800px-Hamburgers_-_San_MiguelYou’re probably aware that an English supermarket was recently found to be distributing hamburger that contained 29% horse meat.

Retailers in the UK and Ireland initially recalled approximately 10 million pounds of hamburger after three beef processors were discovered distributing hamburger patties containing both pig and horse DNA.

It was DNA testing as part of a quality assurance test that originally revealed the presence of horsemeat in beef products in mid-January.  As of today, nothing definitive has been proven regarding the scandal, but all of Europe’s health ministers are gathering in Brussels to talk about what should be done. As many as 16 EU countries have revealed that beef sold in those countries contains horsemeat.

There is no government-based DNA testing of meat here in the US (although the technology is available here and in use by private companies selling Black Angus beef).  And while it’s unlikely that any of our own beef contains horse, since there are currently no slaughter plants in the US, one has to wonder about the past.

As horsemen, we’ve likely all given our horses bute, at one time or another. Many of us have administered it more times than we can count.  That’s been the big lie within the bigger lie of “100% beef,” certainly abroad and likely here in the US as well.

Phenylbutazone was originally developed for the treatment of rheumatoid arthritis and gout in humans, but was withdrawn from human consumption decades ago, after it was found that one in 30,000 people given bute developed aplastic anemia, a fatal disease if untreated.

There are currently international checks to prevent phenylbutazone from entering the human food supply.  Nevertheless, the UK’s chief medical inspector, Dame Sally Davies, was recently quoted as saying “there is nothing to suggest a safety risk to consumers who may have eaten the products [contaminated with horse meat].”  Shades of the mad cow disease scandal and the equally botched attempts of UK officials to address the real issues as they attempt to reassure the public.  Will they ever learn?  

Interestingly, in September of 2010, bute was discovered in cattle samples from two different farms in Northern Ireland.  We eat plenty of cattle here in the US.  In fact, we kill 10 billion animals per year to consume as beef. And aside from selected Black Angus, we have no idea what we’re actually eating or how contaminated it is.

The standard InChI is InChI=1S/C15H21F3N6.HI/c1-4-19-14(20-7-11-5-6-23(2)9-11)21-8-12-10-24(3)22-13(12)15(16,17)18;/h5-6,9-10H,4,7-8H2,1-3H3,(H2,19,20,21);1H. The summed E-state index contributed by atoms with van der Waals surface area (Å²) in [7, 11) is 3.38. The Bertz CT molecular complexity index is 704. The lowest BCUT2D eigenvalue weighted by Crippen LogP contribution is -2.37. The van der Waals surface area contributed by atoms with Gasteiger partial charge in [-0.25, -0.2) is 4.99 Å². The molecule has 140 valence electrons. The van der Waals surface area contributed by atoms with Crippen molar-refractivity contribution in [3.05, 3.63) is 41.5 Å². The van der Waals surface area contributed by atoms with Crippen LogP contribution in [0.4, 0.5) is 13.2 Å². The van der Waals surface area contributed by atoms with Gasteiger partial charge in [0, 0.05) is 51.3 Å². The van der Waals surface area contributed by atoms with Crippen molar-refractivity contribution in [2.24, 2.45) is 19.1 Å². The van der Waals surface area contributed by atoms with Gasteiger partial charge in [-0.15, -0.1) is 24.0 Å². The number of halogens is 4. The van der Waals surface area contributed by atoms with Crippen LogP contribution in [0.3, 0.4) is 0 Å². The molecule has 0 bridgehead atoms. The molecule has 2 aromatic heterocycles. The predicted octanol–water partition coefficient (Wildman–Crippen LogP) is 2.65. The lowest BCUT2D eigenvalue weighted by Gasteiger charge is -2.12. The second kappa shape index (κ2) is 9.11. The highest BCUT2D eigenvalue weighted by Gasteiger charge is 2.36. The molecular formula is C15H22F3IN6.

Let us not forget that in the US, deadly E. coli is not considered a contaminant — it is considered an adulterant.  But only in ground beef.  In whole cuts of beef, it’s perfectly okay.  Salmonella is also not an adulterant.  It’s okay, too. And all food recalls in the US are voluntary on the part of the manufacturer or distributer.

Lack of funding for USDA inspections, for whatever they might be worth, effectively eliminated the horse slaughter industry here in the US.  And although the spending cut for those inspections ended last September, no money has currently been allocated to facilitate them.  If and when it is, I bet it won’t include DNA testing.

The traceability of contaminants in our ground meat supply is considerably worse than it is in Europe.  It’s little comfort that the USDA’s Economic Research Service produced a document entitled Traceability in the U.S. Food Supply.  As it states in regards to the beef industry, “a system for tracking each and every input and process with a degree of precision for every objective would be virtually impossible.”  This statement of protest paves the way for a cost-benefit analysis.  No surprise there.  The words “market” and “marketing” appear three times in the “Factors Affecting Benefits.”  The word “consumer” appears nowhere.

As usual, if we want to understand how 100% beef became maybe some horse, we need to understand why.  It’s easy if you follow the money. According to Food Safety News, at current prices, 2.3 pounds of beef costs about $5.36, while 2.3 pounds of horsemeat costs just $1.21.  No wonder our horses are shipped to other countries to be killed.  Or why 10 times as many horses were slaughtered last year in Ireland as there were just five years ago. Or why almost twice as many horses were slaughtered in the UK as there were just three years ago.

Photograph by Andrew Butko

Photograph by Andrew Butko

There are more reasons than ever to fill your plate with plants.  And to think twice before you give your horse away to anyone.

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